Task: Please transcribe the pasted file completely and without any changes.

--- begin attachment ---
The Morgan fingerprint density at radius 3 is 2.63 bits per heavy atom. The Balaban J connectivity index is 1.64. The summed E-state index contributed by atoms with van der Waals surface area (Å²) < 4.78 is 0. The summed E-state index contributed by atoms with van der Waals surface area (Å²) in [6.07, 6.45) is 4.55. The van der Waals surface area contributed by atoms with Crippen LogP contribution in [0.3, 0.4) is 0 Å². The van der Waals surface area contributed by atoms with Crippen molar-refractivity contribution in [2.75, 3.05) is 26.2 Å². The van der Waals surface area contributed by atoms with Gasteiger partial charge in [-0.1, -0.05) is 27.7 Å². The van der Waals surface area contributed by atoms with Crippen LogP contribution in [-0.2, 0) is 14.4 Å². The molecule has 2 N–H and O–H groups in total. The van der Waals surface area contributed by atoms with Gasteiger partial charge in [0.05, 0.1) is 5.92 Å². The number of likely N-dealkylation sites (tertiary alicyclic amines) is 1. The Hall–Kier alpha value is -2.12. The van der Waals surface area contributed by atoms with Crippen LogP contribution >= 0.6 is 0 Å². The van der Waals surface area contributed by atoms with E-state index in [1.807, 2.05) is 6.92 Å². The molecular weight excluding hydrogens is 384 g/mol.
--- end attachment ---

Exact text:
The Morgan fingerprint density at radius 3 is 2.63 bits per heavy atom. The Balaban J connectivity index is 1.64. The summed E-state index contributed by atoms with van der Waals surface area (Å²) < 4.78 is 0. The summed E-state index contributed by atoms with van der Waals surface area (Å²) in [6.07, 6.45) is 4.55. The van der Waals surface area contributed by atoms with Crippen LogP contribution in [0.3, 0.4) is 0 Å². The van der Waals surface area contributed by atoms with Crippen molar-refractivity contribution in [2.75, 3.05) is 26.2 Å². The van der Waals surface area contributed by atoms with Gasteiger partial charge in [-0.1, -0.05) is 27.7 Å². The van der Waals surface area contributed by atoms with Crippen LogP contribution in [-0.2, 0) is 14.4 Å². The molecule has 2 N–H and O–H groups in total. The van der Waals surface area contributed by atoms with Gasteiger partial charge in [0.05, 0.1) is 5.92 Å². The number of likely N-dealkylation sites (tertiary alicyclic amines) is 1. The Hall–Kier alpha value is -2.12. The van der Waals surface area contributed by atoms with Crippen LogP contribution >= 0.6 is 0 Å². The van der Waals surface area contributed by atoms with E-state index in [1.807, 2.05) is 6.92 Å². The molecular weight excluding hydrogens is 384 g/mol.